Chatting with frequent flyers provides a unique context to mainstream vehicles, especially with recent changes at the rental car counter. That’s because the 2011 Hyundai Sonata arrived and she’s all that with a bucket of awesome. Renting one is like an extra $50 Per Diem, or a “suite” upgrade at the Hilton. After spotting a Sonata SE on the showroom floor, I’m wondering if the same applies for retail buyers with a need for road holding and toddler hauling. Because the Sonata is certainly a nice car.
These six sedans are the fleshy part of the American car market. Big-name D-segment sedans sell like crazy, and pretty much made Honda and Toyota what they are today. Their dominance of this segment, often called “Camccord” after their two best-sellers, remains unchecked as each has spent three months on top of the chart. But there’s danger down below. Hyundai’s Sonata has been making steady progress all year (June excepted), and the Malibu has enjoyed more modest, but equally steady growth. Altima all but matched Camry in February, and gave Accord a scare in March. There’s still a tight pack of four nipping at the heels of the big dogs. Time to start coming up with a new nickname for the D-Segment?
Driving enthusiasts love to hate the Toyota Camry. Yet, despite the company’s current troubles, it remains the best-selling car in the United States. Hyundai would love to steal the crown, or at least tens of thousands of customers. So it recently launched a totally redesigned 2011 Sonata and will be advertising it heavily. Should Toyota be concerned?
Hyundai’s Sonata would be a quantum leap forward for the Korean firm under any circumstances, but with a direct-injected standard model, a new hybrid model and now a twin-scroll turbocharged model, it also offers three of the hottest technologies in the business today. The turbo version makes 274 hp, 269 lb-ft of torque while still achieving an estimated 22/34 mpg, making it a V6-free performance option in the crowded midsized segment. Too bad it won’t be available with a manual transmission.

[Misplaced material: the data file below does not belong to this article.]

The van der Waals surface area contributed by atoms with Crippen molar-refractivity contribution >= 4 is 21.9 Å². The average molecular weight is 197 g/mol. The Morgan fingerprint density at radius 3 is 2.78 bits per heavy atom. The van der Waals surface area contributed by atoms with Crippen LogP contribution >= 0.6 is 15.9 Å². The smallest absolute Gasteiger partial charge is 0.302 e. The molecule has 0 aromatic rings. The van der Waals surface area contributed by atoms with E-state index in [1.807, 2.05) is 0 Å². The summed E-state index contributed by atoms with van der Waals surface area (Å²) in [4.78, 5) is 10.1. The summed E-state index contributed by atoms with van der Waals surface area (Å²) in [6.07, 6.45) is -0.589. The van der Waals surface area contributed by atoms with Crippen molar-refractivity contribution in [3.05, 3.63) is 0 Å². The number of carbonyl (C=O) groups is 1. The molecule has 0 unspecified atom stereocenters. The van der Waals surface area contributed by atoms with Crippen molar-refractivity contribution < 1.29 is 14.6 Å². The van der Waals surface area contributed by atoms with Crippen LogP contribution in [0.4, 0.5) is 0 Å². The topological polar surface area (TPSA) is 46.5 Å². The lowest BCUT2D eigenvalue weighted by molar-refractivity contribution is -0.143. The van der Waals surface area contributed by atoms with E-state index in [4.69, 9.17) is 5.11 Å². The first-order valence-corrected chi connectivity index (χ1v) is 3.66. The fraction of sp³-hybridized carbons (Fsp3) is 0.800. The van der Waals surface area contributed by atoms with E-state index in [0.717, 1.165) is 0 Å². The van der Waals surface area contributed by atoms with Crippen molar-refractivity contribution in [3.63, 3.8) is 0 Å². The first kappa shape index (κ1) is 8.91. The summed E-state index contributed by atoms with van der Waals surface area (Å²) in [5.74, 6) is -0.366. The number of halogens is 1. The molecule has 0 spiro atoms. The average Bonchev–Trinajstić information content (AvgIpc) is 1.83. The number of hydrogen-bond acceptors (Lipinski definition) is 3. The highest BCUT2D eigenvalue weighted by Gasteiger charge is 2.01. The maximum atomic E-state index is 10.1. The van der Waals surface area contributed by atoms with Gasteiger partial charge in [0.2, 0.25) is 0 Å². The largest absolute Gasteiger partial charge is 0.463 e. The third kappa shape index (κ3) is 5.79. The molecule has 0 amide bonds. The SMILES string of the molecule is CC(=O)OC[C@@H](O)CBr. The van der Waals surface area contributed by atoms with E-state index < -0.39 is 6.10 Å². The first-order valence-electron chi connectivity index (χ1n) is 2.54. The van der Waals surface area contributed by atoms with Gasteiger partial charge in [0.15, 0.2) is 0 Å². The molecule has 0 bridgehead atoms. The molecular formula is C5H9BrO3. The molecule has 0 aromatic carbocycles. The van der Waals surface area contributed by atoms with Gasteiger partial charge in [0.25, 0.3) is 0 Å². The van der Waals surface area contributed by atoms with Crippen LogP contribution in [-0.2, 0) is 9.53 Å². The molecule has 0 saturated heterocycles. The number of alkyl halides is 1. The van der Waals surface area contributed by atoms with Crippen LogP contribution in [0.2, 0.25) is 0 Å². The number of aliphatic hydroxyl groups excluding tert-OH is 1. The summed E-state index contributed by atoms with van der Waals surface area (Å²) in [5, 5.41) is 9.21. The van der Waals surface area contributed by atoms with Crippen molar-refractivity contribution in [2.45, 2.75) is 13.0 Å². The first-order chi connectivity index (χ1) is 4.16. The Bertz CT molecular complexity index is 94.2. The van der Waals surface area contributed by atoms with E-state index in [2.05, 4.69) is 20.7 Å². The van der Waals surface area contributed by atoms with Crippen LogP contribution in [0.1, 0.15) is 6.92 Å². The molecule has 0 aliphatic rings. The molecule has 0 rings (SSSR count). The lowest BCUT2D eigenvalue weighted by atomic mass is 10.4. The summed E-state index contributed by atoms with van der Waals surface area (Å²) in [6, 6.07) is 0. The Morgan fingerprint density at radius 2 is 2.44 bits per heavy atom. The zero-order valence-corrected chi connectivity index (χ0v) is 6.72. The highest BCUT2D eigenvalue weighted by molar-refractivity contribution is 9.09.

Hyundai’s just-unveiled Sonata Hybrid is the latest step in the Korean brand’s assault on the American automotive landscape, and it looks to have been a good one. No licensed bits from Toyota here, in fact Hyundai’s new powertrain does away with Toyota’s powersplit-CVT concept, simply replacing the torque converter on its automatic transmission with a starter-generator motor and a high-efficiency oil pump. Ok, maybe not simply.
Quick, want to guess what the single piece brings more traffic to TTAC than any other? Thanks to an early Korean-spec test (don’t worry, further tests of the US-spec model are forthcoming) and the blessings of good Google rankings, our 2011 Hyundai Sonata review has been our single biggest source of traffic over the last several months. But getting a review out early isn’t the only reason so many folks are finding their way to TTAC by way of the Sonata: people are researching the car like crazy. Kelly Blue Book lists the Sonata as its number four most-researched vehicle, as does Edmunds.com, indicating that it’s poised to play with the perennial chart-toppers from Honda and Toyota. Meanwhile, Kia still has yet to make the jump to mainstream prominence, although its version of the Sonata (still unfortunately named Optima) could be an important step in Korea’s bid to make inroads on the US market. Certainly its Peter Schreyer-designed lines won’t have anyone confusing the Optima with a decontented Sonata.
Hyundai is continuing their roll in North America with their latest Sonata, and they know it. In (now) typical Hyundai fashion they stuck it to Toyota and Honda, touting not only their increase in sales in 2009, but their industry-besting CAFE numbers as well. Hyundai is claiming 35mpg highway for their new Sonata with the 2.4L GDI engine, and say the turbo GDI expected mid-2010 will get the same 35mpg on the highway. According to the President of Hyundai North America, the Sonata will be in showrooms in January 2010 and should list for under $20,000 with the usual bevy of standard equipment you expect in a Korean car. Check out TTAC’s review of a Korean-spec 2011 Sonata here.
A reader writes:
I’m beginning to shop around for pads for my ’07 Sonata (3.3 liter motor). I’m looking to replace the OEM pads (which were very good, BTW) with something with a little more bite. Initially, I was looking at ceramic pads, but I’ve noticed in my shopping that Titanium Kevlar pads are roughly $10 cheaper depending on where you go. What is the consensus between Ceramic vs. Titanium Kevlar? Is it one of those you get what you pay for deals? Or is there a value? Also, would it be ill-advised to mix and match? Say Ceramics up front and Titanium Kevs in the rear? I’m having a somewhat hard time looking for sites that offer ceramics for the rear of the car. Do the B&B recommend any good sites for brake shopping? TireRack doesn’t offer them, at least for my car. I’ve scoured the forums and they are mostly useless on this subject. I basically want a set of pads that bite well, haul the car down noticeably and give good feel. I don’t care about brake dust.